I'm buying some diabetes travel supplies for when I travel for work. I'm thinking buying this case to keep all of my supplies in. I want the blue one so it's easily visible. I had my pump supplies in a ZipLoc bag last trip and forgot to put them back in my bag when they emptied it to search. I didn't realize I'd left them until I went to change my pump site that evening. Luckily I had been heading back home and not to a hotel somewhere!
Anyway, that case has a gel pack in the back which is supposed to (I think) keep insulin cool for up to 12 hours. I would like something that keeps it cool for as long as possible. (I won't be in really hot places. I just would like to be able to bring long-acting insulin without having to toss it a month later for being "unrefrigerated", as I usually don't end up using it and only bring it in case of pump failures.)
I was wondering if a Frio would be cold enough to put in that pocket behind where the insulin pens would sit (instead of the gel pack) and keep them cool for longer. Or does it only work if the pens are actually inside the Frio itself? Keeping in mind I won't be going to any desert environments or anything.
I also have an Epipen which is NOT supposed to get too cold (or too hot), so maybe I could stick a Frio with long- and rapid-acting insulin in the area where the gel pack goes, and the epipen and other stuff in the loops on the front. I've never seen this or any other travel case in person so have no idea how big they are for organizing supplies.
Yeah the seem to work fine even in a cargo pocket of my pants.. They'd most effective in wide open air, though, and zero percent effective in a ziplock back--- everything in between would be a matter of degree. they are a pretty brilliant design actually-- I just find it interesting how they work. I mainly use mine at work to store the pens I am currently using in during the hot months, while I keep the unopened ones in the fridge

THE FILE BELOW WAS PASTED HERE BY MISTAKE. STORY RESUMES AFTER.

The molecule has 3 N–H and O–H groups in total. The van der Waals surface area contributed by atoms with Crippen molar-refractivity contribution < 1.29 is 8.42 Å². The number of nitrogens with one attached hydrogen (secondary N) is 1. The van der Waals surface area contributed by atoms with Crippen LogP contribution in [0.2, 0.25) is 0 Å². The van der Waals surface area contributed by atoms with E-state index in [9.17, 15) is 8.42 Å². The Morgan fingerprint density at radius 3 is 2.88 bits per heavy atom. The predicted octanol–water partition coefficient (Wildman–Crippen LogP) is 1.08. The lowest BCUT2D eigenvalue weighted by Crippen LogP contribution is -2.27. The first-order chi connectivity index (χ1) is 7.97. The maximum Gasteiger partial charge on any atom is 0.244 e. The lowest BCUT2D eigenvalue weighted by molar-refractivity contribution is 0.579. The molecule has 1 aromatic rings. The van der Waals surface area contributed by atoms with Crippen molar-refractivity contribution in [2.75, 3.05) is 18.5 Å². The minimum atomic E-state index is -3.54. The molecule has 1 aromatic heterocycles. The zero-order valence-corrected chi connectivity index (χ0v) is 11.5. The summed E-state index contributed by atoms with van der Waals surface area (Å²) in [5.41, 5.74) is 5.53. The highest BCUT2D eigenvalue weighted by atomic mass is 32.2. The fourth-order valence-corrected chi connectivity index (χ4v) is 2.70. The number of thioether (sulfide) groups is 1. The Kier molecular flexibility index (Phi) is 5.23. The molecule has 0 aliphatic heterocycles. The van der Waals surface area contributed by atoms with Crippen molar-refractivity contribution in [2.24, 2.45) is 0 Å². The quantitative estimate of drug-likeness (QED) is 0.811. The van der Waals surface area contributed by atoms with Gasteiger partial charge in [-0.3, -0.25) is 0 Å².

I am a Frio pack user ,using same pack for numerous years ...and received the one for FREE from my Pharmacist :) I have traveled to much warmer temperatures , than at home ,without complaints . If I am clear I can trust the refrigerator where I am staying , I put spare insulin in fridge and I write myself a reminder note to take out of the fridge before departure ...It only takes once to leave spare insulin behind and that was NO fun :(
I think you mentioned once before (maybe to one of my blog posts?) that you got one for free ... I asked the pharmacist at Safeway where I go about one and she had no idea what a Frio even was!
Try asking your CDE. They have tons of freebies. Our DEC is like a gift shop. My Frio is quite old and it's beginning to look quite tatty and faded. It's time to get a new one. Sometimes the drug stores still have some sample Frios that they may give out.
If you are traveling to multiple cities or even countries, your replacement pump might encounter extreme difficulty finding you. In which case, you might end up being on injections for weeks. Second problem is that, in Hawaii at least, they would not accept my Canadian prescriptions. I carry 5 new basal insulin pen cartridges in a gen pack just for the duration of my flights or train trips. With overhead this can be over 15 hours if you are flying intercontinental. I put the basal insulin in the hotel fridge and put a thermometer in with it. I've have had cartons of milk freeze solid in hotel fridges. I set the temperature to about 42°F.
During the day I carry a couple of syringes and a vial of my pump insulin in a Frio Pack. Like Sam, I carry the Frio at least partially exposed to the air for most of the time.
When I get home I put the unused basal insulin in the fridge and it lasts for at least another 6 months.